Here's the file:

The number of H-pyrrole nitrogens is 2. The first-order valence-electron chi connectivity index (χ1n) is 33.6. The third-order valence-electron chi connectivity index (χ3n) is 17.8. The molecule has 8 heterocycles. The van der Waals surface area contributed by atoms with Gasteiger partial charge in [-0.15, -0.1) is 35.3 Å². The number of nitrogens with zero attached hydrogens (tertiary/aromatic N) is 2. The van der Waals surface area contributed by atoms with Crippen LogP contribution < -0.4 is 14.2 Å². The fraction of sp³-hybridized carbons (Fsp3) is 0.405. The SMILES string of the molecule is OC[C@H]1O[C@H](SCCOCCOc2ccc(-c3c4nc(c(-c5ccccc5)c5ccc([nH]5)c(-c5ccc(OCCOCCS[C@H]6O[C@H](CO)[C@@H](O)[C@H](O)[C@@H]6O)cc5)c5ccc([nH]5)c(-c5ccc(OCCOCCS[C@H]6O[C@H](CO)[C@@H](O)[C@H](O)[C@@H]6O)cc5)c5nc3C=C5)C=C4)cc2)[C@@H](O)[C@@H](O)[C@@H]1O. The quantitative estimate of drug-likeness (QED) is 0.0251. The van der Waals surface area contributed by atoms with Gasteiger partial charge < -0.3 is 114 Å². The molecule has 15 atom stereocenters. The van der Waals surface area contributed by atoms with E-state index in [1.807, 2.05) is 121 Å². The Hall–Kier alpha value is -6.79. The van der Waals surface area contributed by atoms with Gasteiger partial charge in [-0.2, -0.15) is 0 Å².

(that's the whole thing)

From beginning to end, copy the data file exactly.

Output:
The number of H-pyrrole nitrogens is 2. The first-order valence-electron chi connectivity index (χ1n) is 33.6. The third-order valence-electron chi connectivity index (χ3n) is 17.8. The molecule has 8 heterocycles. The van der Waals surface area contributed by atoms with Gasteiger partial charge in [-0.15, -0.1) is 35.3 Å². The number of nitrogens with zero attached hydrogens (tertiary/aromatic N) is 2. The van der Waals surface area contributed by atoms with Crippen LogP contribution < -0.4 is 14.2 Å². The fraction of sp³-hybridized carbons (Fsp3) is 0.405. The SMILES string of the molecule is OC[C@H]1O[C@H](SCCOCCOc2ccc(-c3c4nc(c(-c5ccccc5)c5ccc([nH]5)c(-c5ccc(OCCOCCS[C@H]6O[C@H](CO)[C@@H](O)[C@H](O)[C@@H]6O)cc5)c5ccc([nH]5)c(-c5ccc(OCCOCCS[C@H]6O[C@H](CO)[C@@H](O)[C@H](O)[C@@H]6O)cc5)c5nc3C=C5)C=C4)cc2)[C@@H](O)[C@@H](O)[C@@H]1O. The quantitative estimate of drug-likeness (QED) is 0.0251. The van der Waals surface area contributed by atoms with Gasteiger partial charge < -0.3 is 114 Å². The molecule has 15 atom stereocenters. The van der Waals surface area contributed by atoms with E-state index in [1.807, 2.05) is 121 Å². The Hall–Kier alpha value is -6.79. The van der Waals surface area contributed by atoms with Gasteiger partial charge in [-0.2, -0.15) is 0 Å².